John P. Schaefer Award Announcement Starts the Centennial Celebrations in Tucson
Tucson-based Research Corporation for Science Advancement (RCSA) launched its 100th year celebrations at a special luncheon in its home community on Feb. 16, 2012. The event drew more than 250 state and local well-wishers from business, academia and government.
At the opening event of the Centennial, RCSA President James M. Gentile announced that the foundation would revive a distinguished tradition from its history – the awarding of a national prize to a leading scientist for breakthrough discoveries. Originally called the Research Corporation Award, it will be renamed the John P. Schaefer Award – in honor of the former President of the foundation from 1982 to 2005 and of the University of Arizona from 1971 to 1982.
Dr. Schaefer is now Chairman of the Tucson-based LSST Corporation, which is managing a global consortium of scientists and engineers to construct the Large Synoptic Survey Telescope in Chile, and president and CEO of REhnu Inc., a company that is working to mass-produce the concentrator systems.
The award will be jointly endowed by RCSA and the Frederick Gardner Cottrell Foundation, an affiliate of Research Corporation Technologies – all based in Tucson. Research Corporation Technologies is a technology investment and management company that provides early-stage funding and development for promising biomedical companies and technologies. It focuses on technology investments with origins from universities and research institutions worldwide, and it shares its founder, Frederick Gardner Cottrell, with RCSA.
The $100,000 award will celebrate scientific discovery for a new century. A selection panel of distinguished scientists is now being created, and the first winner will be announced in 2014. Previous winners of the Award under its earlier name (between 1925 and 1969) included such renowned scientists as Ernest Lawrence, Francis Crick and James D. Watson.
“The Schaefer Award will recognize and raise awareness of the importance of high-risk high-reward research,” said RCSA President James M. Gentile. “It will be presented to the originators of discoveries judged most likely to lead to major breakthroughs in science and technology. It will honor high risk that looks as though it will produce high reward in terms of scientific and technological innovation.”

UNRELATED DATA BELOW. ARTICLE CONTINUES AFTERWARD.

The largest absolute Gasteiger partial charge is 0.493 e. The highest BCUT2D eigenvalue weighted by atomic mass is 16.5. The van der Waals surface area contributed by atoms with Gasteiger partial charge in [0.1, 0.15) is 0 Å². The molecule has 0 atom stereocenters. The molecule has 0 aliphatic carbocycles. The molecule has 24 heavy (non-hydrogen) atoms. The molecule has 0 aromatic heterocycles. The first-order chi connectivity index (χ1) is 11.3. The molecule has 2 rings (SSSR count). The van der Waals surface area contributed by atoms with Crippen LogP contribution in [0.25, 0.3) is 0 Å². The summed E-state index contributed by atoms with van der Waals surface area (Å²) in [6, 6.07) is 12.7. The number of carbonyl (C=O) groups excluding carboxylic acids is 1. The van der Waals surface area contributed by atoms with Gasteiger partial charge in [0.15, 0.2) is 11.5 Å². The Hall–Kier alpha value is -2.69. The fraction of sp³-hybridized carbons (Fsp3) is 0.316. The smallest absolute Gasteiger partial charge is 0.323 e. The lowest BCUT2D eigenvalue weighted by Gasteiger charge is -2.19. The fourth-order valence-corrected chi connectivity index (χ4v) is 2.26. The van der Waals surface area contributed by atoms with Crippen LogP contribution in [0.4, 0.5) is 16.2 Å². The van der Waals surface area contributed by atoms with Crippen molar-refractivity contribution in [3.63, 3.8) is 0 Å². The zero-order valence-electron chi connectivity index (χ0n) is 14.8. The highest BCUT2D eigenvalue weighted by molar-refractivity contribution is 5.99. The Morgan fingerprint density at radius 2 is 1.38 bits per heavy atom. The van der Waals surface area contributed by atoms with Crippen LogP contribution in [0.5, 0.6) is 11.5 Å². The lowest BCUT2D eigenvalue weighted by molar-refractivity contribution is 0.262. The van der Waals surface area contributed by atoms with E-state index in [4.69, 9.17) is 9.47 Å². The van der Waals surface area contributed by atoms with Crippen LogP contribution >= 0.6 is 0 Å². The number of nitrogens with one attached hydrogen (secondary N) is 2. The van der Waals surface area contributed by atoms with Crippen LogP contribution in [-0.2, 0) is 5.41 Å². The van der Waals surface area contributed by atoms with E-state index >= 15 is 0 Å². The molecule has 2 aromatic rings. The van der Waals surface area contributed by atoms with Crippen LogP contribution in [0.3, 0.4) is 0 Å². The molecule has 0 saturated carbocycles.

In the event’s keynote address, former congressman Sherwood Boehlert, longtime chair of the U.S. House committee on science and technology, praised RCSA, the nation’s second-oldest foundation, for its “century of success.”He acknowledged RCSA’s major, ongoing role in “encouraging risk-taking, supporting early career scientists and building a community of innovators that crosses scientific disciplines.” Boehlert stressed “the absolute national imperative” of what RCSA is doing and has done for 100 years -- investing in science R & D and contributing to the advancement of STEM -- science, technology, engineering and mathematics education. “If only the of the rest of the country were doing what is being done here in Tucson, it is not an overstatement to say the nation, indeed the world, would be better for it,” Boehlert said.
In recognition of the 100th anniversary, RCSA received congratulatory letters from Arizona Congressman Raul Grijalva and Senator Jon Kyl. Arizona Governor Jan Brewer proclaimed Feb 16, 2012, as Research Corporation for Science Advancement Day in Arizona. Tucson Mayor Jonathan Rothschild proclaimed the day as Research Corporation for Science Advancement Day in the City of Tucson.
The 100th anniversary commemorative book, 100 Years of Supporting Science Innovation, was presented at the Tucson event.
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